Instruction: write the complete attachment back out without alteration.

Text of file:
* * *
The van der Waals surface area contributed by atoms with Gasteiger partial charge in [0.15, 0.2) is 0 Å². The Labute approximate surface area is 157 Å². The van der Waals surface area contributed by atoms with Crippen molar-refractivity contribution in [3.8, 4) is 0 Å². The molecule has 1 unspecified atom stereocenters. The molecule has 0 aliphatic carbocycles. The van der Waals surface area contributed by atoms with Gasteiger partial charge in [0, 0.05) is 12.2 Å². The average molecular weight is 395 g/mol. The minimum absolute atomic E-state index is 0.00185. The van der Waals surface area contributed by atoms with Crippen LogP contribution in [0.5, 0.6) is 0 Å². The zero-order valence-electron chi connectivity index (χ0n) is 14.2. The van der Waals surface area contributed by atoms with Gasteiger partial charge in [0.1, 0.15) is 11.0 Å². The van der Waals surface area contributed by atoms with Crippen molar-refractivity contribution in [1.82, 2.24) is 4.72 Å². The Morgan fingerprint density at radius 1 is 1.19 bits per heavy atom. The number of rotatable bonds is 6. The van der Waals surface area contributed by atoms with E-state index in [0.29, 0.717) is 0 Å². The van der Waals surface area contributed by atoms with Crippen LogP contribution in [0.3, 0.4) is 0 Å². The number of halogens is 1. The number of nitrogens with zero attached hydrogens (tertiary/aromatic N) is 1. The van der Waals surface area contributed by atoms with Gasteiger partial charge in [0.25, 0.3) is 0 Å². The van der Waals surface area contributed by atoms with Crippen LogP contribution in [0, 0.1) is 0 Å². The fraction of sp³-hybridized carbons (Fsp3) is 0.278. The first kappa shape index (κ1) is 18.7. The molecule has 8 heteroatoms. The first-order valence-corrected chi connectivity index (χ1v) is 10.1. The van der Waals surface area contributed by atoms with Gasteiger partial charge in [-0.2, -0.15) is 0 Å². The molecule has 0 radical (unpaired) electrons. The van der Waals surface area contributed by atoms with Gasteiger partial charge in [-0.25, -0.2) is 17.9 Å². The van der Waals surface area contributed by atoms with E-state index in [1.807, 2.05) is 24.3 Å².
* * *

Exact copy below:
The van der Waals surface area contributed by atoms with Gasteiger partial charge in [0.15, 0.2) is 0 Å². The Labute approximate surface area is 157 Å². The van der Waals surface area contributed by atoms with Crippen molar-refractivity contribution in [3.8, 4) is 0 Å². The molecule has 1 unspecified atom stereocenters. The molecule has 0 aliphatic carbocycles. The van der Waals surface area contributed by atoms with Gasteiger partial charge in [0, 0.05) is 12.2 Å². The average molecular weight is 395 g/mol. The minimum absolute atomic E-state index is 0.00185. The van der Waals surface area contributed by atoms with Crippen LogP contribution in [0.5, 0.6) is 0 Å². The zero-order valence-electron chi connectivity index (χ0n) is 14.2. The van der Waals surface area contributed by atoms with Gasteiger partial charge in [0.1, 0.15) is 11.0 Å². The van der Waals surface area contributed by atoms with Crippen molar-refractivity contribution in [1.82, 2.24) is 4.72 Å². The Morgan fingerprint density at radius 1 is 1.19 bits per heavy atom. The number of rotatable bonds is 6. The van der Waals surface area contributed by atoms with E-state index in [0.29, 0.717) is 0 Å². The van der Waals surface area contributed by atoms with Crippen LogP contribution in [0.3, 0.4) is 0 Å². The number of halogens is 1. The number of nitrogens with zero attached hydrogens (tertiary/aromatic N) is 1. The van der Waals surface area contributed by atoms with Gasteiger partial charge in [0.25, 0.3) is 0 Å². The van der Waals surface area contributed by atoms with Crippen LogP contribution in [0, 0.1) is 0 Å². The fraction of sp³-hybridized carbons (Fsp3) is 0.278. The first kappa shape index (κ1) is 18.7. The molecule has 8 heteroatoms. The first-order valence-corrected chi connectivity index (χ1v) is 10.1. The van der Waals surface area contributed by atoms with Gasteiger partial charge in [-0.2, -0.15) is 0 Å². The molecule has 0 radical (unpaired) electrons. The van der Waals surface area contributed by atoms with Gasteiger partial charge in [-0.25, -0.2) is 17.9 Å². The van der Waals surface area contributed by atoms with E-state index in [1.807, 2.05) is 24.3 Å².